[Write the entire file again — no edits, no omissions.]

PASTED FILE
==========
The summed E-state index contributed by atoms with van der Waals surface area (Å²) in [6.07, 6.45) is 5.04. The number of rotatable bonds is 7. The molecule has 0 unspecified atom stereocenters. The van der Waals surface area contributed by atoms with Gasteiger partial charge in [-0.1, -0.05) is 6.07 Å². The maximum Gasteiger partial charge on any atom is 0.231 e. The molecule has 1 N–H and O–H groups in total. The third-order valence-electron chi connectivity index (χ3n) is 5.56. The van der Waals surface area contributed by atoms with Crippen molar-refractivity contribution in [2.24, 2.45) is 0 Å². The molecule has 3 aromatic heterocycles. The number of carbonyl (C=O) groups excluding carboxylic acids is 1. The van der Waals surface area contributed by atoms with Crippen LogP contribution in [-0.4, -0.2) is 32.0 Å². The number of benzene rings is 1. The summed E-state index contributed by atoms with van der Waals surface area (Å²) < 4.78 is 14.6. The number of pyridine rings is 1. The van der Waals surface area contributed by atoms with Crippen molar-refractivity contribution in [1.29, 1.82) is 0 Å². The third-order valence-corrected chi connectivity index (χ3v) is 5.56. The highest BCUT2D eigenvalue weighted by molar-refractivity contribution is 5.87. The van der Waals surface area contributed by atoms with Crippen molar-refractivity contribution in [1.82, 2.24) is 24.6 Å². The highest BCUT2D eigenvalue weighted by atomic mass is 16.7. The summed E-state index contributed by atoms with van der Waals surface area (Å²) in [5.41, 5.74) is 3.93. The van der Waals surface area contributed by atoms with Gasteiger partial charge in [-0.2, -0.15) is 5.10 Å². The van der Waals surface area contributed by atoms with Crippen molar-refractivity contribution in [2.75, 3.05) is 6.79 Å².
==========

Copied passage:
The summed E-state index contributed by atoms with van der Waals surface area (Å²) in [6.07, 6.45) is 5.04. The number of rotatable bonds is 7. The molecule has 0 unspecified atom stereocenters. The van der Waals surface area contributed by atoms with Gasteiger partial charge in [-0.1, -0.05) is 6.07 Å². The maximum Gasteiger partial charge on any atom is 0.231 e. The molecule has 1 N–H and O–H groups in total. The third-order valence-electron chi connectivity index (χ3n) is 5.56. The van der Waals surface area contributed by atoms with Crippen molar-refractivity contribution in [2.24, 2.45) is 0 Å². The molecule has 3 aromatic heterocycles. The number of carbonyl (C=O) groups excluding carboxylic acids is 1. The van der Waals surface area contributed by atoms with Crippen LogP contribution in [-0.4, -0.2) is 32.0 Å². The number of benzene rings is 1. The summed E-state index contributed by atoms with van der Waals surface area (Å²) < 4.78 is 14.6. The number of pyridine rings is 1. The van der Waals surface area contributed by atoms with Crippen molar-refractivity contribution in [1.29, 1.82) is 0 Å². The third-order valence-corrected chi connectivity index (χ3v) is 5.56. The highest BCUT2D eigenvalue weighted by molar-refractivity contribution is 5.87. The van der Waals surface area contributed by atoms with Crippen molar-refractivity contribution in [1.82, 2.24) is 24.6 Å². The highest BCUT2D eigenvalue weighted by atomic mass is 16.7. The summed E-state index contributed by atoms with van der Waals surface area (Å²) in [5.41, 5.74) is 3.93. The van der Waals surface area contributed by atoms with Gasteiger partial charge in [-0.2, -0.15) is 5.10 Å². The van der Waals surface area contributed by atoms with Crippen molar-refractivity contribution in [2.75, 3.05) is 6.79 Å².